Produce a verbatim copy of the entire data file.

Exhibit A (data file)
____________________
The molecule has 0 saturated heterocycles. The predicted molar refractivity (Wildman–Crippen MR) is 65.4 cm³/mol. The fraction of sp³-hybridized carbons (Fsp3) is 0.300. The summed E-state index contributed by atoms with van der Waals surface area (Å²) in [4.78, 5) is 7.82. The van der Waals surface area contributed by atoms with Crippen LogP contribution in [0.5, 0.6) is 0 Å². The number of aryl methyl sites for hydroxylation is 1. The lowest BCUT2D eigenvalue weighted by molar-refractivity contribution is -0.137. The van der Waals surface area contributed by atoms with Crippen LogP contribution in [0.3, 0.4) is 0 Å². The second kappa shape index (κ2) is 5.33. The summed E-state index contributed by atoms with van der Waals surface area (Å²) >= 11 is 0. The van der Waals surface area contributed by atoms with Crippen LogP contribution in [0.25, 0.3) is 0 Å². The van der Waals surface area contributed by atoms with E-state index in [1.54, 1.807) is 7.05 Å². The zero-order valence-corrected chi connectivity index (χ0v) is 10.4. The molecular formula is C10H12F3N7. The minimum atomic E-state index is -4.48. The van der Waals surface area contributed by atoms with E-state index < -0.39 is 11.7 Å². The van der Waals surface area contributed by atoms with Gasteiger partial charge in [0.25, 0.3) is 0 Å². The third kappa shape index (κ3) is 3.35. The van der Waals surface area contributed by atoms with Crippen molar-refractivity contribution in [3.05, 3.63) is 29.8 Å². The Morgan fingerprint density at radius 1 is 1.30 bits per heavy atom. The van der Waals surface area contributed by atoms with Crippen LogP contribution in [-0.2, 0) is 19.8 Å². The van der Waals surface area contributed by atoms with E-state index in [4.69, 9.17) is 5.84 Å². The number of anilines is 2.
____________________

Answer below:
The molecule has 0 saturated heterocycles. The predicted molar refractivity (Wildman–Crippen MR) is 65.4 cm³/mol. The fraction of sp³-hybridized carbons (Fsp3) is 0.300. The summed E-state index contributed by atoms with van der Waals surface area (Å²) in [4.78, 5) is 7.82. The van der Waals surface area contributed by atoms with Crippen LogP contribution in [0.5, 0.6) is 0 Å². The number of aryl methyl sites for hydroxylation is 1. The lowest BCUT2D eigenvalue weighted by molar-refractivity contribution is -0.137. The van der Waals surface area contributed by atoms with Crippen LogP contribution in [0.3, 0.4) is 0 Å². The second kappa shape index (κ2) is 5.33. The summed E-state index contributed by atoms with van der Waals surface area (Å²) >= 11 is 0. The van der Waals surface area contributed by atoms with Crippen LogP contribution in [0.25, 0.3) is 0 Å². The van der Waals surface area contributed by atoms with E-state index in [1.54, 1.807) is 7.05 Å². The zero-order valence-corrected chi connectivity index (χ0v) is 10.4. The molecular formula is C10H12F3N7. The minimum atomic E-state index is -4.48. The van der Waals surface area contributed by atoms with E-state index < -0.39 is 11.7 Å². The van der Waals surface area contributed by atoms with Gasteiger partial charge in [0.25, 0.3) is 0 Å². The third kappa shape index (κ3) is 3.35. The van der Waals surface area contributed by atoms with Crippen molar-refractivity contribution in [3.05, 3.63) is 29.8 Å². The Morgan fingerprint density at radius 1 is 1.30 bits per heavy atom. The van der Waals surface area contributed by atoms with Crippen LogP contribution in [-0.2, 0) is 19.8 Å². The van der Waals surface area contributed by atoms with E-state index in [4.69, 9.17) is 5.84 Å². The number of anilines is 2.